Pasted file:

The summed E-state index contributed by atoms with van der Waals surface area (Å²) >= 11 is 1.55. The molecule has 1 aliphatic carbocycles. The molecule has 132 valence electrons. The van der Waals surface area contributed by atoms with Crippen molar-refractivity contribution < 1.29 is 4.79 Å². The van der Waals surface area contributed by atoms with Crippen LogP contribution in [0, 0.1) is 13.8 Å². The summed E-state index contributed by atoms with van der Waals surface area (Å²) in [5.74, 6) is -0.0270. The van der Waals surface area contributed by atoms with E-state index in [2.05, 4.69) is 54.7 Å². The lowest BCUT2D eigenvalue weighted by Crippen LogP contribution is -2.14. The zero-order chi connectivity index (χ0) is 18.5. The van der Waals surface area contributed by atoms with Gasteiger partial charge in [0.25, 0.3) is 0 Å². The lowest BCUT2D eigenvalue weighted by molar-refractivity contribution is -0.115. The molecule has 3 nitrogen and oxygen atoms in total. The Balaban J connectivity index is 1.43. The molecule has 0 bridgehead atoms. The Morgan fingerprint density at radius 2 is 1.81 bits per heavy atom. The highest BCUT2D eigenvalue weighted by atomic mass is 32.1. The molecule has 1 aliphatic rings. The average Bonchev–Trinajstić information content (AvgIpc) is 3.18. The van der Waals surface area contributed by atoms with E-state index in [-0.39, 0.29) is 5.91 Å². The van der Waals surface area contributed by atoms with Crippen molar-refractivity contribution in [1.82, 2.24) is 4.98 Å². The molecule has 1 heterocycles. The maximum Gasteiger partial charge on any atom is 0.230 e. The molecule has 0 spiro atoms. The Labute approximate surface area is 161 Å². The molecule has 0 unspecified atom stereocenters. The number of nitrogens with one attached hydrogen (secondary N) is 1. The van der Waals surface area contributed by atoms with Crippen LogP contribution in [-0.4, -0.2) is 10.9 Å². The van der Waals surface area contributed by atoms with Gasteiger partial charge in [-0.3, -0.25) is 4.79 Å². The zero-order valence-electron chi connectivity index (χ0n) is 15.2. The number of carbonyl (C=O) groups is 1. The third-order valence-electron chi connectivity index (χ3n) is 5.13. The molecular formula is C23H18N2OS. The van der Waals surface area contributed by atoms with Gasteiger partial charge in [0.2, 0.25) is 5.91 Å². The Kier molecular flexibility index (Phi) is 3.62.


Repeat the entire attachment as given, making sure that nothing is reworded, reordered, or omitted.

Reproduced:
The summed E-state index contributed by atoms with van der Waals surface area (Å²) >= 11 is 1.55. The molecule has 1 aliphatic carbocycles. The molecule has 132 valence electrons. The van der Waals surface area contributed by atoms with Crippen molar-refractivity contribution < 1.29 is 4.79 Å². The van der Waals surface area contributed by atoms with Crippen LogP contribution in [0, 0.1) is 13.8 Å². The summed E-state index contributed by atoms with van der Waals surface area (Å²) in [5.74, 6) is -0.0270. The van der Waals surface area contributed by atoms with E-state index in [2.05, 4.69) is 54.7 Å². The lowest BCUT2D eigenvalue weighted by Crippen LogP contribution is -2.14. The zero-order chi connectivity index (χ0) is 18.5. The van der Waals surface area contributed by atoms with Gasteiger partial charge in [0.25, 0.3) is 0 Å². The lowest BCUT2D eigenvalue weighted by molar-refractivity contribution is -0.115. The molecule has 3 nitrogen and oxygen atoms in total. The Balaban J connectivity index is 1.43. The molecule has 0 bridgehead atoms. The Morgan fingerprint density at radius 2 is 1.81 bits per heavy atom. The highest BCUT2D eigenvalue weighted by atomic mass is 32.1. The molecule has 1 aliphatic rings. The average Bonchev–Trinajstić information content (AvgIpc) is 3.18. The van der Waals surface area contributed by atoms with E-state index in [-0.39, 0.29) is 5.91 Å². The van der Waals surface area contributed by atoms with Crippen molar-refractivity contribution in [1.82, 2.24) is 4.98 Å². The molecule has 1 heterocycles. The maximum Gasteiger partial charge on any atom is 0.230 e. The molecule has 0 spiro atoms. The Labute approximate surface area is 161 Å². The molecule has 0 unspecified atom stereocenters. The number of nitrogens with one attached hydrogen (secondary N) is 1. The van der Waals surface area contributed by atoms with Crippen LogP contribution in [-0.4, -0.2) is 10.9 Å². The van der Waals surface area contributed by atoms with Gasteiger partial charge in [-0.3, -0.25) is 4.79 Å². The zero-order valence-electron chi connectivity index (χ0n) is 15.2. The number of carbonyl (C=O) groups is 1. The third-order valence-electron chi connectivity index (χ3n) is 5.13. The molecular formula is C23H18N2OS. The van der Waals surface area contributed by atoms with Gasteiger partial charge in [0.2, 0.25) is 5.91 Å². The Kier molecular flexibility index (Phi) is 3.62.